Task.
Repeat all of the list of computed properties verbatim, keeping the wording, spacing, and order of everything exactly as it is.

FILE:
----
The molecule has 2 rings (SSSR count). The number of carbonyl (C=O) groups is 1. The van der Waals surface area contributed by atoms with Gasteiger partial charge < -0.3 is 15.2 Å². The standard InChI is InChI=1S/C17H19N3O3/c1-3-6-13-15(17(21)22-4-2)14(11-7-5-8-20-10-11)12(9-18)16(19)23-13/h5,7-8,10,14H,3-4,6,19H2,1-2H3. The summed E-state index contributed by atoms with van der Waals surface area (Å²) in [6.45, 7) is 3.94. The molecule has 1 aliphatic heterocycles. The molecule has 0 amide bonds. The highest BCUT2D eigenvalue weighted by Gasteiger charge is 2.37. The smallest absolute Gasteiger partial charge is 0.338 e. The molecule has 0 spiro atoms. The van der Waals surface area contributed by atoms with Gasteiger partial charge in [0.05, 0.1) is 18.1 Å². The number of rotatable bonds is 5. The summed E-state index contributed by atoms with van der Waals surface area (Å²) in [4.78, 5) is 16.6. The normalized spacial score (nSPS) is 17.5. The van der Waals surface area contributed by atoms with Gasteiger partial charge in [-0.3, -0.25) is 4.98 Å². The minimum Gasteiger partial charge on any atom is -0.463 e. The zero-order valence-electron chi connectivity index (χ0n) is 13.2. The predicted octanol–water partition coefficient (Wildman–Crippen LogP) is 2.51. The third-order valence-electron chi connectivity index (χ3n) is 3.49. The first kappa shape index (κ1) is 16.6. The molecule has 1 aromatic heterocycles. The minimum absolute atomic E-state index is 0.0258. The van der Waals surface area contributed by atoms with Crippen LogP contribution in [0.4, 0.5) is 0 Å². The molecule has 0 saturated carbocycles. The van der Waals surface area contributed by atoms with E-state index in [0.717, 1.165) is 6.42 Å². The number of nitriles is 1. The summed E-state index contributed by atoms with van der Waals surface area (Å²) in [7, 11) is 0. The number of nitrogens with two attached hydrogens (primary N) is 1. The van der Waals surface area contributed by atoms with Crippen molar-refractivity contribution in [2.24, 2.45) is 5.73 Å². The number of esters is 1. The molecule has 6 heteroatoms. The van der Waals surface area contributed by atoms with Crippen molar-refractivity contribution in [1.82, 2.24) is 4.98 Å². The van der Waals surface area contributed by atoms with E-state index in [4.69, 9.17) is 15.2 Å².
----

The molecule has 2 rings (SSSR count). The number of carbonyl (C=O) groups is 1. The van der Waals surface area contributed by atoms with Gasteiger partial charge < -0.3 is 15.2 Å². The standard InChI is InChI=1S/C17H19N3O3/c1-3-6-13-15(17(21)22-4-2)14(11-7-5-8-20-10-11)12(9-18)16(19)23-13/h5,7-8,10,14H,3-4,6,19H2,1-2H3. The summed E-state index contributed by atoms with van der Waals surface area (Å²) in [6.45, 7) is 3.94. The molecule has 1 aliphatic heterocycles. The molecule has 0 amide bonds. The highest BCUT2D eigenvalue weighted by Gasteiger charge is 2.37. The smallest absolute Gasteiger partial charge is 0.338 e. The molecule has 0 spiro atoms. The van der Waals surface area contributed by atoms with Gasteiger partial charge in [0.05, 0.1) is 18.1 Å². The number of rotatable bonds is 5. The summed E-state index contributed by atoms with van der Waals surface area (Å²) in [4.78, 5) is 16.6. The normalized spacial score (nSPS) is 17.5. The van der Waals surface area contributed by atoms with Gasteiger partial charge in [-0.3, -0.25) is 4.98 Å². The minimum Gasteiger partial charge on any atom is -0.463 e. The zero-order valence-electron chi connectivity index (χ0n) is 13.2. The predicted octanol–water partition coefficient (Wildman–Crippen LogP) is 2.51. The third-order valence-electron chi connectivity index (χ3n) is 3.49. The first kappa shape index (κ1) is 16.6. The molecule has 1 aromatic heterocycles. The minimum absolute atomic E-state index is 0.0258. The van der Waals surface area contributed by atoms with Crippen LogP contribution in [0.4, 0.5) is 0 Å². The molecule has 0 saturated carbocycles. The van der Waals surface area contributed by atoms with E-state index in [0.717, 1.165) is 6.42 Å². The number of nitriles is 1. The summed E-state index contributed by atoms with van der Waals surface area (Å²) in [7, 11) is 0. The number of nitrogens with two attached hydrogens (primary N) is 1. The van der Waals surface area contributed by atoms with Crippen molar-refractivity contribution in [2.24, 2.45) is 5.73 Å². The number of esters is 1. The molecule has 6 heteroatoms. The van der Waals surface area contributed by atoms with Crippen molar-refractivity contribution in [1.82, 2.24) is 4.98 Å². The van der Waals surface area contributed by atoms with E-state index in [4.69, 9.17) is 15.2 Å².